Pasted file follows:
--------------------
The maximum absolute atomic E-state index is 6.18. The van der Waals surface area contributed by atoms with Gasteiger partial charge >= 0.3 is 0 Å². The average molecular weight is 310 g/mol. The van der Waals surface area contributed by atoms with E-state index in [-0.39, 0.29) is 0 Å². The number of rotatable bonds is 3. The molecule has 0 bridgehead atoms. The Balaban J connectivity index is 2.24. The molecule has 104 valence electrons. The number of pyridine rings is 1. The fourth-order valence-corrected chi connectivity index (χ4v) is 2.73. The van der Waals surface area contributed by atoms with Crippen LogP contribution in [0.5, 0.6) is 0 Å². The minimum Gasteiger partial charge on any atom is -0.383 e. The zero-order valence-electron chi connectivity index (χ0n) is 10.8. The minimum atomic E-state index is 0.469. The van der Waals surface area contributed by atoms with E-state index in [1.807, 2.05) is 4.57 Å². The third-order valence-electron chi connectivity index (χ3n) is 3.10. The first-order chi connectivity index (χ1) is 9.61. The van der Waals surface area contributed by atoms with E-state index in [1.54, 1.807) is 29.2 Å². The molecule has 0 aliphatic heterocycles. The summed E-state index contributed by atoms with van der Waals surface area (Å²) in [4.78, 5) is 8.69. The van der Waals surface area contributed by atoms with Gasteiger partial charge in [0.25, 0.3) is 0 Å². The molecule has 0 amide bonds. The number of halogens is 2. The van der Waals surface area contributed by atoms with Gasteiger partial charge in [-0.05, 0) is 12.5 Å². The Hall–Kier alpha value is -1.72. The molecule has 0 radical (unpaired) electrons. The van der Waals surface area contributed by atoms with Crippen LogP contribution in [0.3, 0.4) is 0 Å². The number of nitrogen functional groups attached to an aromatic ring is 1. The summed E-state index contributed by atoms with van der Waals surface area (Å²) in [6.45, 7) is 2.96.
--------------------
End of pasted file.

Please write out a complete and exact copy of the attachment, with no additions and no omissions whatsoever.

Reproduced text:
The maximum absolute atomic E-state index is 6.18. The van der Waals surface area contributed by atoms with Gasteiger partial charge >= 0.3 is 0 Å². The average molecular weight is 310 g/mol. The van der Waals surface area contributed by atoms with E-state index in [-0.39, 0.29) is 0 Å². The number of rotatable bonds is 3. The molecule has 0 bridgehead atoms. The Balaban J connectivity index is 2.24. The molecule has 104 valence electrons. The number of pyridine rings is 1. The fourth-order valence-corrected chi connectivity index (χ4v) is 2.73. The van der Waals surface area contributed by atoms with Crippen LogP contribution in [0.5, 0.6) is 0 Å². The minimum Gasteiger partial charge on any atom is -0.383 e. The zero-order valence-electron chi connectivity index (χ0n) is 10.8. The minimum atomic E-state index is 0.469. The van der Waals surface area contributed by atoms with E-state index in [1.807, 2.05) is 4.57 Å². The third-order valence-electron chi connectivity index (χ3n) is 3.10. The first-order chi connectivity index (χ1) is 9.61. The van der Waals surface area contributed by atoms with E-state index in [1.54, 1.807) is 29.2 Å². The molecule has 0 aliphatic heterocycles. The summed E-state index contributed by atoms with van der Waals surface area (Å²) in [4.78, 5) is 8.69. The van der Waals surface area contributed by atoms with Gasteiger partial charge in [0.25, 0.3) is 0 Å². The molecule has 0 amide bonds. The number of halogens is 2. The van der Waals surface area contributed by atoms with Gasteiger partial charge in [-0.05, 0) is 12.5 Å². The Hall–Kier alpha value is -1.72. The molecule has 0 radical (unpaired) electrons. The van der Waals surface area contributed by atoms with Crippen LogP contribution in [0.3, 0.4) is 0 Å². The number of nitrogen functional groups attached to an aromatic ring is 1. The summed E-state index contributed by atoms with van der Waals surface area (Å²) in [6.45, 7) is 2.96.